Empty Rooms


    When Canyon’s album arrived, it was the first time I received an unsolicited album that I really ended up loving. Empty Rooms has seen heavy rotation in my stereo, and I even took an hour-long subway ride to see them live, because I was so taken with the music of Evan Berdot, Derry de Borja, Dave Bryson, Brandon Butler and Joe Winkle.


    It’s hard to pick out standout songs off Empty Rooms because it all fits together so well. The D.C.-based band’s second album has the kind of intensity that holds you up from the opening sheer series of twinkling notes to the last line, “in the end…you’re always gray” — sort of an inverse message to Abbey Road’s “The End.”

    The first song, “Sleepwalker,” introduces their sound perfectly, flowing from a spare sad dirge to a screaming instrumental catharsis. Intimately layered lap steel, guitars, piano, harmonica, accordion, and so on move smoothly between near-transparence and deluges of sound. “Other Shore” buzzes with tension. Near the end is the angular and encanting “Head Above.”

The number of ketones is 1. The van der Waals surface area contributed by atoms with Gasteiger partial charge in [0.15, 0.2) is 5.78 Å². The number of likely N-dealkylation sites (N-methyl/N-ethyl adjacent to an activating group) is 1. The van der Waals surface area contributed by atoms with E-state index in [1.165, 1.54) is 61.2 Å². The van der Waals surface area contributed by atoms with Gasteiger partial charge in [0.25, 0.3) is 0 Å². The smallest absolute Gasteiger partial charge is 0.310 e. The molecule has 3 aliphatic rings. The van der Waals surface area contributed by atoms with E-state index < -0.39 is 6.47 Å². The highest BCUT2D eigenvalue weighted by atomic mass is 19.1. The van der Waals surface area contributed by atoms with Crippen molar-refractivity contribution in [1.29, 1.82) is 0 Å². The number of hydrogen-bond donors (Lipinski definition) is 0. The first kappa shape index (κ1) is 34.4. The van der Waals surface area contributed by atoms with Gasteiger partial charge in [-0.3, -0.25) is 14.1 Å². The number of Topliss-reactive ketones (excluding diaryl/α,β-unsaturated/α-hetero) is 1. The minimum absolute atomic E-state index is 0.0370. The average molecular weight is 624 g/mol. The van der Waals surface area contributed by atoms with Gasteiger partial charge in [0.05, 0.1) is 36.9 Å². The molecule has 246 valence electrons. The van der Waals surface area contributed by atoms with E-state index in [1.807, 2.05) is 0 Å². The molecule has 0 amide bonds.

Equal parts grounded alt-country laments and Pink Floyd-style uneartly ramblings, Empty Rooms is what I wanted the new Wilco album to sound like. Canyon’s album is seemless and fully actualized where Yankee Hotel Foxtrot, though it has some great parts, gets lost in so much grandstanding and self-conscious experimentalism. By the way, go see Canyon live if you can-their scope is magnified about 50 times in person.